water goes downwards
and lies at sea level,
is any God needed?
Its nature was enough
without that command
that ruptured its rest
making it move ’n’ move.
Yet solely the sound
of Vishnu’s voice
[150] who created it, could
make it also mobile
almost as eternally
as heaven on high.
Its nature is a norm
of long-living Logos
who fixes its fluxes.
Here however it moves
shaken by the skies
yielding ground to Gea
[160] and her territory.
It follows influences
mainly the moon’s
which wanders white—
every six hours.
Rising moon means
that the sea shores
are invaded by waves
that partly spread over
lands, until Luna reaches
[170] the sky’s summit;
then, when she sets
the sea diminishes
cringes and uncovers
the coasts from foam.
The sea sparkles back
and swells its waves
invading the inland
when the moon makes
for the other hemisphere
[180] and shines to Skiapodes.
Again the sea sits down
and hums humbly
as if shunning shores
when Luna is launched
eastwards to our eyes.
Not all water however
follows the same laws
in its flux and reflux:
oftener in Taormina
[190] and in Euboea seven
times a day it tides
to the extent that an ex
Politician passed away
looking for such laws
and blamed the abysses
for their idiosyncrasy.
Three times a day
does Charybdis chew chew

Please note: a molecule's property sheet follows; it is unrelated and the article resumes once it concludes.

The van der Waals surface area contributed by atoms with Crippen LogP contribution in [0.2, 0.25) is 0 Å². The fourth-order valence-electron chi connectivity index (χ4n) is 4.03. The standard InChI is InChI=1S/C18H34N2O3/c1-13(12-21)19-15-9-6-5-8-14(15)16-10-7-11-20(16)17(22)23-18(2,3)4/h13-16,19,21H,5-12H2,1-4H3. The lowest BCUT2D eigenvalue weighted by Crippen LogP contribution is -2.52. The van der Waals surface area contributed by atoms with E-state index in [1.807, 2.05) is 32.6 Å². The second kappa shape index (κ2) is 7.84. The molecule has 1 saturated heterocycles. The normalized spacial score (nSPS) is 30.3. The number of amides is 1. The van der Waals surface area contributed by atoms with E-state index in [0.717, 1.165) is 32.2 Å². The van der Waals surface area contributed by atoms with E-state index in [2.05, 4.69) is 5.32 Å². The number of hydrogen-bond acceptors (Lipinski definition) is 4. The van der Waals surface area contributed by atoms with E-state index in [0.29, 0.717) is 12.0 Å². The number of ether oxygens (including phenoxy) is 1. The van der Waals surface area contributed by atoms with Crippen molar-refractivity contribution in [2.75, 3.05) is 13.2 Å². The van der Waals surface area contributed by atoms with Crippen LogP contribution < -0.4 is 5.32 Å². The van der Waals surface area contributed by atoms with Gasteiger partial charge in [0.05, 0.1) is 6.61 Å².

next to Scyllas nest.
[200] There are other seas
which within one month
will swell twice
and squat twice;
and Ethiopians even
lack ebbs and flows;
and below another Pole
with no Bears and beers
our sailors cross a sea
of perpetual peace.
[210] All-encompassing Ocean
chases away by elbowing
both torrents and rivers
so that they apparently
flee fleets and harbors
and gallop uphill,
so horrible is Ocean’s
roaring power;
while Liguria, Italy,
and the port of Pisa
[220] (whose University
promotes progress)
have just faint flows.

(to be continued on Feb. 21)

Friday, February 12, 2016

Beware of strangers (2)

[8: 22]

Quegli italico parla: - Hor là m'invio
Ove m'ha Boemondo in fretta sospinto -.
Tancredi il segue, e del sermon natìo
Conosce il suono e crede al parlar finto.
Giungono al fin dove nel lago il rio
Già s'impaluda, et un castel n'è cinto,
Ne la stagion che 'l sol par che s'immerga
Ne l'ampio nido ove la notte alberga.